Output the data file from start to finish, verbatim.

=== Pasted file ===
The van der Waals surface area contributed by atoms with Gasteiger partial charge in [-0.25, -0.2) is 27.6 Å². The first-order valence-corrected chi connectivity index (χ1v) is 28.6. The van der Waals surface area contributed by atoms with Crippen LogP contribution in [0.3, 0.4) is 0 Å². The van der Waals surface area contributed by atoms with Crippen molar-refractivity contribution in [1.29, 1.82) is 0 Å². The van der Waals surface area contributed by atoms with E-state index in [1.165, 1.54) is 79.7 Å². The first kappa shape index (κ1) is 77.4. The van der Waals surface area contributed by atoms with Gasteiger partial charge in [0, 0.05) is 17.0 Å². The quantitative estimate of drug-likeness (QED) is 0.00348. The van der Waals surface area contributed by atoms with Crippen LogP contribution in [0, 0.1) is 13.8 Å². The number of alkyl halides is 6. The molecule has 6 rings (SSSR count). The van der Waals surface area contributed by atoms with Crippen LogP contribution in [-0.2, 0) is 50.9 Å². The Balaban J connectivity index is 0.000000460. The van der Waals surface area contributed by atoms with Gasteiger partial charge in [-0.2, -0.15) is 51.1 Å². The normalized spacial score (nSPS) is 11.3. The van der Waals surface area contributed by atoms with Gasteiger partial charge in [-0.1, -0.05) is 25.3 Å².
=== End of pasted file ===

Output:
The van der Waals surface area contributed by atoms with Gasteiger partial charge in [-0.25, -0.2) is 27.6 Å². The first-order valence-corrected chi connectivity index (χ1v) is 28.6. The van der Waals surface area contributed by atoms with Crippen LogP contribution in [0.3, 0.4) is 0 Å². The van der Waals surface area contributed by atoms with Crippen molar-refractivity contribution in [1.29, 1.82) is 0 Å². The van der Waals surface area contributed by atoms with E-state index in [1.165, 1.54) is 79.7 Å². The first kappa shape index (κ1) is 77.4. The van der Waals surface area contributed by atoms with Gasteiger partial charge in [0, 0.05) is 17.0 Å². The quantitative estimate of drug-likeness (QED) is 0.00348. The van der Waals surface area contributed by atoms with Crippen LogP contribution in [0, 0.1) is 13.8 Å². The number of alkyl halides is 6. The molecule has 6 rings (SSSR count). The van der Waals surface area contributed by atoms with Crippen LogP contribution in [-0.2, 0) is 50.9 Å². The Balaban J connectivity index is 0.000000460. The van der Waals surface area contributed by atoms with Gasteiger partial charge in [-0.2, -0.15) is 51.1 Å². The normalized spacial score (nSPS) is 11.3. The van der Waals surface area contributed by atoms with Gasteiger partial charge in [-0.1, -0.05) is 25.3 Å².